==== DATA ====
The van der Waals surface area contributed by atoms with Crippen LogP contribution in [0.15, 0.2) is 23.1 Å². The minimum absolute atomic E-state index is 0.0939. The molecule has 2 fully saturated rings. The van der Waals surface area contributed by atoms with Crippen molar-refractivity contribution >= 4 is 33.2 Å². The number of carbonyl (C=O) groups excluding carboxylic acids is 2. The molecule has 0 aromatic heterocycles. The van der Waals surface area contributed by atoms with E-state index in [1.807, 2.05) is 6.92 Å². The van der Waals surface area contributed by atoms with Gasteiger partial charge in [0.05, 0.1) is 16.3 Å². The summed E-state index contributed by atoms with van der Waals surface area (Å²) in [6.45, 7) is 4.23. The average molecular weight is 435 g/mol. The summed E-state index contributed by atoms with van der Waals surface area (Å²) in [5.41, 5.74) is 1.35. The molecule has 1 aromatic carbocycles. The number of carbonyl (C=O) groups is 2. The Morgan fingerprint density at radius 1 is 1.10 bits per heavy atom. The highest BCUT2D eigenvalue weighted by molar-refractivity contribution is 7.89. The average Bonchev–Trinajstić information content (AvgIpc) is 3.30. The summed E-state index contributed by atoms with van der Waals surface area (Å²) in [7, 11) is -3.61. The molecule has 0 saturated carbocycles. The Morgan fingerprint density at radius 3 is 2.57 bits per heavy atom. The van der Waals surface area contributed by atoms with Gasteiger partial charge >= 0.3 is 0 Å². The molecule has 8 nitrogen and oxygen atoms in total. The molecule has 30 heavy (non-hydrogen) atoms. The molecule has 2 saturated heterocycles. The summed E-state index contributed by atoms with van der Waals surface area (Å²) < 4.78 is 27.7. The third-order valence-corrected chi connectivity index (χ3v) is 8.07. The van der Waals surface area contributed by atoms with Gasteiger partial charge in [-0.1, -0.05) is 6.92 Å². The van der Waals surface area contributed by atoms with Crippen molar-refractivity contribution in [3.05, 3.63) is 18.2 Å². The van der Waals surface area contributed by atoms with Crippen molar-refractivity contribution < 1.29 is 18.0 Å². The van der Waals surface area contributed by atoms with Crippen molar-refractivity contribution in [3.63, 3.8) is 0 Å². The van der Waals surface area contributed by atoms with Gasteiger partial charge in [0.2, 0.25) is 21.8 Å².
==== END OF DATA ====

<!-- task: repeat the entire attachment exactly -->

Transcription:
The van der Waals surface area contributed by atoms with Crippen LogP contribution in [0.15, 0.2) is 23.1 Å². The minimum absolute atomic E-state index is 0.0939. The molecule has 2 fully saturated rings. The van der Waals surface area contributed by atoms with Crippen molar-refractivity contribution >= 4 is 33.2 Å². The number of carbonyl (C=O) groups excluding carboxylic acids is 2. The molecule has 0 aromatic heterocycles. The van der Waals surface area contributed by atoms with E-state index in [1.807, 2.05) is 6.92 Å². The van der Waals surface area contributed by atoms with Gasteiger partial charge in [0.05, 0.1) is 16.3 Å². The summed E-state index contributed by atoms with van der Waals surface area (Å²) in [6.45, 7) is 4.23. The average molecular weight is 435 g/mol. The summed E-state index contributed by atoms with van der Waals surface area (Å²) in [5.41, 5.74) is 1.35. The molecule has 1 aromatic carbocycles. The number of carbonyl (C=O) groups is 2. The Morgan fingerprint density at radius 1 is 1.10 bits per heavy atom. The highest BCUT2D eigenvalue weighted by molar-refractivity contribution is 7.89. The average Bonchev–Trinajstić information content (AvgIpc) is 3.30. The summed E-state index contributed by atoms with van der Waals surface area (Å²) in [7, 11) is -3.61. The molecule has 0 saturated carbocycles. The Morgan fingerprint density at radius 3 is 2.57 bits per heavy atom. The van der Waals surface area contributed by atoms with Gasteiger partial charge >= 0.3 is 0 Å². The molecule has 8 nitrogen and oxygen atoms in total. The molecule has 30 heavy (non-hydrogen) atoms. The molecule has 2 saturated heterocycles. The summed E-state index contributed by atoms with van der Waals surface area (Å²) < 4.78 is 27.7. The third-order valence-corrected chi connectivity index (χ3v) is 8.07. The van der Waals surface area contributed by atoms with Gasteiger partial charge in [-0.1, -0.05) is 6.92 Å². The van der Waals surface area contributed by atoms with Crippen molar-refractivity contribution in [3.05, 3.63) is 18.2 Å². The van der Waals surface area contributed by atoms with Crippen molar-refractivity contribution < 1.29 is 18.0 Å². The van der Waals surface area contributed by atoms with Crippen molar-refractivity contribution in [3.63, 3.8) is 0 Å². The van der Waals surface area contributed by atoms with Gasteiger partial charge in [0.2, 0.25) is 21.8 Å².